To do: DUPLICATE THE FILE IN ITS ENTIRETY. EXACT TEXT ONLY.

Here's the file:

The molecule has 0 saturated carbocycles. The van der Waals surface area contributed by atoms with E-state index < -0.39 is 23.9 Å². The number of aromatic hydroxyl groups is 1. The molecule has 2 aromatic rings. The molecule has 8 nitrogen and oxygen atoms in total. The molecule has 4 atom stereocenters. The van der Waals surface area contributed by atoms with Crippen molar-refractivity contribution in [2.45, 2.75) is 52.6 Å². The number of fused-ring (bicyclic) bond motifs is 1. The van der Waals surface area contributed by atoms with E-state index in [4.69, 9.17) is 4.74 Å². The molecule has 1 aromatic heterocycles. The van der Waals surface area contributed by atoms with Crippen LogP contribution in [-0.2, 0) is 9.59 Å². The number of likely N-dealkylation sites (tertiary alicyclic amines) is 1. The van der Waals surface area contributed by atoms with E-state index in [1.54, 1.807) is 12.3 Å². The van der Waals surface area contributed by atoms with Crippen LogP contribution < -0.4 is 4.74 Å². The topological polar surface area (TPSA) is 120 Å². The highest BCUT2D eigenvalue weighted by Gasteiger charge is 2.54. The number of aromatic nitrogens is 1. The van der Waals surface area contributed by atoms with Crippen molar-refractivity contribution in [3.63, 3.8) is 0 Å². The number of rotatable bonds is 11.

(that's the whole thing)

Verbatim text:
The molecule has 0 saturated carbocycles. The van der Waals surface area contributed by atoms with E-state index < -0.39 is 23.9 Å². The number of aromatic hydroxyl groups is 1. The molecule has 2 aromatic rings. The molecule has 8 nitrogen and oxygen atoms in total. The molecule has 4 atom stereocenters. The van der Waals surface area contributed by atoms with Crippen molar-refractivity contribution in [2.45, 2.75) is 52.6 Å². The number of fused-ring (bicyclic) bond motifs is 1. The van der Waals surface area contributed by atoms with E-state index in [4.69, 9.17) is 4.74 Å². The molecule has 1 aromatic heterocycles. The van der Waals surface area contributed by atoms with Crippen LogP contribution in [-0.2, 0) is 9.59 Å². The number of likely N-dealkylation sites (tertiary alicyclic amines) is 1. The van der Waals surface area contributed by atoms with E-state index in [1.54, 1.807) is 12.3 Å². The van der Waals surface area contributed by atoms with Crippen LogP contribution < -0.4 is 4.74 Å². The topological polar surface area (TPSA) is 120 Å². The highest BCUT2D eigenvalue weighted by Gasteiger charge is 2.54. The number of aromatic nitrogens is 1. The van der Waals surface area contributed by atoms with Crippen molar-refractivity contribution in [3.63, 3.8) is 0 Å². The number of rotatable bonds is 11.